It's surprising to see Boe and his fellow 'The Emd of the World' alumnus Cassandra reappear; regrettably the Last Human's ability to psychically transfer herself into different bodies means Zoe Wanamaker's delightfully catty performance is reduced to a cameo, and Billie Piper spends most of the story not playing Rose as such - which isn't good when that character has been such an integral part of the new Who's success. On the other hand, she does a great job filtering Cassandra's vocal style and mannerisms through Rose's body, and I can't complain about said body being the focus of much of the transformation... It's a sexy, vampy, bitchy performance - or, I should say, "bit rich-y", as one amusing instance of dialogue cross-cutting would have it. To think, though - all those fans who got hot under the collar about their chaste hero's Eighth-incarnation snogs with Dr. Grace Holloway must be blowing gaskets now, what with the end of the last series (though the kiss with Rose did have a higher purpose) and the latest bout of interspecial tonsil hockey on display here. Anyway, all Cassandra's body-hopping is quite fun, giving Mr. Tennant a chance to camp it up outrageously when the Doctor briefly holds her consciousness, and when she effectively dies in her own arms it is almost affecting in an episode that in general just tries too hard.

I will applaud the producers for effort: the interior special effects are mostly very good, in common with the high standard of the last series. It seems silly to gripe when in this department it clearly blows classic Doctor Who out of any tyoe of water you care to mention, and maybe I'm spoiled by photorealistic movie CGI, but BBC budgets are evdently still a little stretched by exterior effects work - the city backdrop and buzzing aircars stuck out in a way that (to compare with the 'worst' from last time, as above) only Rose swinging from an airship above the Blitz did in the previous series. Still, they're not used to creating alien planets in new Who yet - maybe a good old-fashioned gravel pit is in oder? Mind you, landing on a world that is 'New Earth' is a bit of a cop-out there - although the Doctor's riff on Newnewnewnewnewnew New York" and him being the "New New Doctor" was utterly and infectiously (as it were) charming.

Lots of potential evident then as we get the second new series rolling, but an opening instalment a long way short of greatness - I'll be expecting much better from the episodes to come...!


Friday, March 17, 2006

Still no updates sorry

Err, yes. Somehow haven't found time since move to New Zealand to add any updates, but sometime soon... sometime...

Tuesday, January 03, 2006

"So where's the rest gone?"

...I hear you cry! Yes, I know I haven't updated this recently - I found I was spending so much time writing about the stories I was cutting great chunks out of the available time I had to actually watch them in...! Figuring that it was silly to watch 100 minutes and then take another 20 or 25 (a whole extra episode's worth) to blog my review, I decided to let things slide here for a bit and concentrate on actually watching the episodes. More reviews will be coming soon, or as soon as I can find time to type them up around moving to New Zealand in sixteen days' time!!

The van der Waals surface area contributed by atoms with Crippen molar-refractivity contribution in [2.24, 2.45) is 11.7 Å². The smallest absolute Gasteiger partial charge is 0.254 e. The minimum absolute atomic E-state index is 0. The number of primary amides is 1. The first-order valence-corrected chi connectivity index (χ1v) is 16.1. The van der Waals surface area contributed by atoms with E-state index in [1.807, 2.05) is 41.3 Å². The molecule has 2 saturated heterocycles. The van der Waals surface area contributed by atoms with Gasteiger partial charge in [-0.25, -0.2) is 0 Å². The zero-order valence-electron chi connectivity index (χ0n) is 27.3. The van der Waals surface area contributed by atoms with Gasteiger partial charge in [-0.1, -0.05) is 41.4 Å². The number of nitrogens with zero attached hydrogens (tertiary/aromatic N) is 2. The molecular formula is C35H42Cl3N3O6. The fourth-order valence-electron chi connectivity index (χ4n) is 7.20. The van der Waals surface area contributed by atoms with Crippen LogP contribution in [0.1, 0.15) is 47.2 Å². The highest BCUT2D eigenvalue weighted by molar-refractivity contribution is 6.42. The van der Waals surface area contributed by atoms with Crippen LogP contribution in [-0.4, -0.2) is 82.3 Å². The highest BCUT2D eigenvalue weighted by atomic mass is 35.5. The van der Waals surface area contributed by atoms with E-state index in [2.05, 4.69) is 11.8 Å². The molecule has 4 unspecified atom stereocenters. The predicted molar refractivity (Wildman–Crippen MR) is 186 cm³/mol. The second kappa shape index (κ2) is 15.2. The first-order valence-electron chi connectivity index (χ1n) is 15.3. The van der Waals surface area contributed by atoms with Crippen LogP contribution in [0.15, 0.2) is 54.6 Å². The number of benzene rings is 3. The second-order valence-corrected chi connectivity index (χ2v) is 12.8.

By the way, I'm proud to report that I made it - my 'Survival' bid was a success, reaching that very story in the early hours of Christmas Eve following a heroic effort that involved watching everything from 'The Trial of a Time Lord' onwards in a single gargantuan session broken only by an inadvertent catnap on the sofa during 'The Curse of Fenric'. Finishing 'Survival' at 6:45am on December 24th, I promptly went on to watch the 8th Doctor movie before discovering that I couldn't find tapes or the DVDs of the new series anywhere; deciding that I'd completed my mission within the original spirit of the quest, I went home for Christmas and promptly missed 'The Christmas Invasion' while in London due to my family eating our festive dinner in the evening. Got back to parents' in south Wales after a few days in Norfolk to find that video had failed to record, so missed out again! Now back in Aber, have just started watching the 2005 series again (two episodes so far) courtesy of Tony's DVD and will watch the 10th Doctor's debut after this!

Thursday, December 08, 2005

'Terror of the Zygons'

4 episodes

Marvellous - a strong return to form after the disappointing end to the last series. Once the initial novelty of Tom Baker in a tam o'shanter has worn off, the atmosphere of the Scottish setting is maintained through some great scenery, interesting locals, neat touches (the stag's head bugging device is cool) and wonderful incidental music. Ian Marter shines in his last regular appearance as Harry, turning in a surprisingly intense performance as Sullivan's Zygon double, with the shot of him half-hidden in the barn, one eye staring menacingly up into the camera as he stalks Sarah being particularly memorable. Lis Sladen is as good as usual, showing again here how well she does 'frightened', and the character is as curious and resourceful as ever when exploring the Duke of Forgill's castle. John Woodnutt turns in an excellent triple performance as (briefly) the Duke, the Duke's impersonation by the Zygon Broton, and Broton in his true form. The latter seems to have put some thought into the idea of conquering the Earth, and remains unflappable even in the face of the Doctor's matchless jibe (brilliantly poking fun at the series' own limitations) "Isn't it a bit large for just about the six of you?" - surely one of Doctor Who's greatest ever lines... Even evoking momentary sympathy when he points out that his race can never go home, Broton's death seems almost tawdry as he is shot down by the Brigadier - who at long last has his wish fulfilled to meet an alien menace that isn't impervious to bullets! In UNIT's last proper appearance, Lethbridge-Stewart gets to reclaim a good deal of his old authority, and is as ever backed up capably by Benton; the latter's "Why are you whispering?" exchange with the Doctor after he rescues him and Sarah from the decompression chamber is lovely, as is the Doctor's inducement of a trance in his companion and himself to protect them from its effects.